"They told me blacks and women would be released because, in America, blacks and women are not the ones who make the decisions," he said. "Their cause may be just, but I don't agree with their methods.
"But I can somewhat sympathize. It's almost like we felt about Nixon: everyone wanted to see him impeached, but he got away. To them, it's the same with the shah."
When William Quarles phoned his grandmother a second time yesterday about 1 p.m. and talked for 15 minutes, Hunt had just left. But the marine asked his grandmother to get his friend's phone number so they could celebrate when he came home, she said.
A Scandinavian Airlines flight flew Quarles, Kathy Gross, 22, of Cambridge Springs, Pa., an embassy secretary and Ladell Maples, 23, of Earle, Ark., another marine, to Copenhagen, where they transferred to a U.S. Air Force jet for the flight to Frankfurt, West Germany.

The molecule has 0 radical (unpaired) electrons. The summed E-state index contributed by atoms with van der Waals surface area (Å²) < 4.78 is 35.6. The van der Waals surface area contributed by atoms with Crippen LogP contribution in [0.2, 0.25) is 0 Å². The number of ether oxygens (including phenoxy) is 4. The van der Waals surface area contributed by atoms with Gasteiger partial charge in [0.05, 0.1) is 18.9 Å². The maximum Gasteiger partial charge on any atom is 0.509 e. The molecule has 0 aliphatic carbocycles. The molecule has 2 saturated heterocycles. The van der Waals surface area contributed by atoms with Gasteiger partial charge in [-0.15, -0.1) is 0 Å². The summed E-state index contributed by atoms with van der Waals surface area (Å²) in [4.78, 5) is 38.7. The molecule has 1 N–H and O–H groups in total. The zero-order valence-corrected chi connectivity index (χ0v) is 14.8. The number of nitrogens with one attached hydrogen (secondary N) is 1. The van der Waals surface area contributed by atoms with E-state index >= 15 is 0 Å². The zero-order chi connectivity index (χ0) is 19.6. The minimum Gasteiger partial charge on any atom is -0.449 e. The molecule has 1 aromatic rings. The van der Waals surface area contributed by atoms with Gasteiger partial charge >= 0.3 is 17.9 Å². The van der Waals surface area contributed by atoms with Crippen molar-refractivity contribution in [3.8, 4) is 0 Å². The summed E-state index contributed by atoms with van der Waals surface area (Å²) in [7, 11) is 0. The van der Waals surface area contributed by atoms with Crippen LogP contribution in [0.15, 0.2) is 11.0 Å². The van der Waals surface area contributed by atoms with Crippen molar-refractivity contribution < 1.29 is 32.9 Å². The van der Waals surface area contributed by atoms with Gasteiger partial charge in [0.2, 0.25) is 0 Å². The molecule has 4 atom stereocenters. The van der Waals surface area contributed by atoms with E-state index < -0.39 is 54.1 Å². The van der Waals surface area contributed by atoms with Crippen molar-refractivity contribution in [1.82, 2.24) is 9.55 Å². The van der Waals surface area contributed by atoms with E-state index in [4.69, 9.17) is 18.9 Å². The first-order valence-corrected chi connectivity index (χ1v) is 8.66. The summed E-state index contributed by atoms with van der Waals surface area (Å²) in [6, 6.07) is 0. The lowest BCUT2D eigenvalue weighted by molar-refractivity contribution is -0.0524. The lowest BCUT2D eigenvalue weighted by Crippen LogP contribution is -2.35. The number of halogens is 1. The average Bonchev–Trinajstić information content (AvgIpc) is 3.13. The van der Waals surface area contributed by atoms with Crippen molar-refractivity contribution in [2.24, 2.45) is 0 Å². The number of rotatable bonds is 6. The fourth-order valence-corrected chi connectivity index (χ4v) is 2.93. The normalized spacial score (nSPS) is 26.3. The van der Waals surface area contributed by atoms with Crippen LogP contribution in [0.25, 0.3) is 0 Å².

From Rhein-Main Air Base there, they were taken the U.S. Air Force Hospital at Wiesbaden for medical observation, officials said.
A State Department official said yesterday the hostages would come home after medical checkups, debriefings on their captivity and a rest of from two to five days.
He called his grandmother from the hospital.
"No sooner did they check him into the hospital than they started asking him questions," an overjoyed Marie Quarles said after speaking to her grandson yesterday afternoon. "He wanted to know how things were at home and I told him reporters were everywhere."
"Is it that BIG?" he asked.
"It's that big," she said.
"I think he must be getting tired," she added. "He said he was beginning to get a headache. I believe he's ready to come home."